Tuesday, May 20, 2008

Quote Know Quote and Believe

In order to continue a few thoughts from the post I referenced last, I have observed over the last several months a tendency to put the word "know" into quotes, as if it isn't possible to know spiritual truths. Usually, it is mentioned how those bearing testimony to the truthfulness of a Gospel concept use the word, ie. "I know the Church is true and Joseph Smith is a prophet of God." While I'm not going to argue that the word know is probably overused and poorly applied in many cases, I think it is a common form of error to claim that someone cannot know a spiritual truth in every practical sense of the word.

It seems to me that you have a choice when discussing the use of words and semantics. You can get overly ponderous in the denotative meanings, or you can arbitrarily grasp for connotative meaning. Even though I hate resorting to dictionary definitions, I don't think I can avoid it in this case. Merriam-Webster defines the noun "know" in several ways:

  1. to perceive directly : have direct cognition of

  2. to have understanding of (importance of knowing oneself)

  3. to recognize the nature of : discern

  4. to recognize as being the same as something previously known

  5. to be acquainted or familiar with

  6. to have experience of

  7. to be aware of the truth or factuality of : be convinced or certain of

  8. to have a practical understanding of (knows how to write)

It seems those who claim that no one can really know things of the Spirit are looking at definitions 1) and maybe 7). They disingenuously claim that you cannot know (or most people don't know) because any claim to perceive something directly is negated by another's claim to perceive the opposite, and that you cannot be aware of the factuality of a spiritual truth for the same reason - that another may claim an opposite factuality.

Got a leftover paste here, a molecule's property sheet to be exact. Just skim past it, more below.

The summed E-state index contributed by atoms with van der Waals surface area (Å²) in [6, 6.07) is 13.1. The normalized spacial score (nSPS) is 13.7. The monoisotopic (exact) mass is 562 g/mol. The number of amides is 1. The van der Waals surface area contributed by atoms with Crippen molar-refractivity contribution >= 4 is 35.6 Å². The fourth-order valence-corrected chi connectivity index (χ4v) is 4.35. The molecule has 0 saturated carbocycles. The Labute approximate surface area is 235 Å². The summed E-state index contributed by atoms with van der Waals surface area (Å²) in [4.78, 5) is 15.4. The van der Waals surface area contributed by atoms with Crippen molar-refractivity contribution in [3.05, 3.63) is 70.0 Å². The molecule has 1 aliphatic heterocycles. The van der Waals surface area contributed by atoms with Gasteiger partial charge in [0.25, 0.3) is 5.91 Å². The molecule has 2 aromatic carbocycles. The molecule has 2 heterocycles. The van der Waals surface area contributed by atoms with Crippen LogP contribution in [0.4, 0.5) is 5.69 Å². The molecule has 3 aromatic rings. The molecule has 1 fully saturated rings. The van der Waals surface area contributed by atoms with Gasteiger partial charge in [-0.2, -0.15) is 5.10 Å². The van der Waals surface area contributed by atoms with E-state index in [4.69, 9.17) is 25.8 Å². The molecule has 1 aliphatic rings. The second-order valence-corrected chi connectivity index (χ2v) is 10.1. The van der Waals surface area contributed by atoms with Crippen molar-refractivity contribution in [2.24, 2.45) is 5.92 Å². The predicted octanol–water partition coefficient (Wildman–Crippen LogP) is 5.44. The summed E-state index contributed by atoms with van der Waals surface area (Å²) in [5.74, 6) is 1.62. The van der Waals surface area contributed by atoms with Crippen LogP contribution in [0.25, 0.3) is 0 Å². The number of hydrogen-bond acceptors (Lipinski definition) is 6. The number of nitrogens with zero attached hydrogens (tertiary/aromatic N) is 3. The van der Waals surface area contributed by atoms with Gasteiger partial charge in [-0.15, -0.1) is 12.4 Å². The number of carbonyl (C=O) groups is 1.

This argument is entirely erroneous and fails to understand the nature of truth. If Jane is blue/yellow colorblind and sees the sky as a flat shade of blue-green, she can testify that she knows the sky is flat. If Sally can see all the shades of blue, from pale to rich, in the sky, she can testify to the gradation of color. One person's testimony does not negate another's. Mary has a doctorate in spectrophotometry. She can not only explain that there is a perceptual gradient, but also explain how it is completely based on perception and not a physical change in the makeup of the atmosphere. She can testify to a deeper truth about the sky's color. That still does not negate or invalidate the testimonies of Jane and Sally. They are still valid testimonies. Furthermore, even Mary, with all her knowledge and qualifications, can not necessarily explain the base nature of light. There is always more truth to discover.

At the risk of getting overly philosophical, the interesting thing is that intangible truths can be drawn from all three testimonies. Each of them have something to contribute to the understanding of Truth. That is why Christ taught (and teaches) at the level His disciples could understand. He was able to take truths they all knew—such as the size of a mustard seed—and draw out still greater lengths of actual knowledge. Their previous knowledge was not invalidated any more than a roof on a house invalidates the basement footings.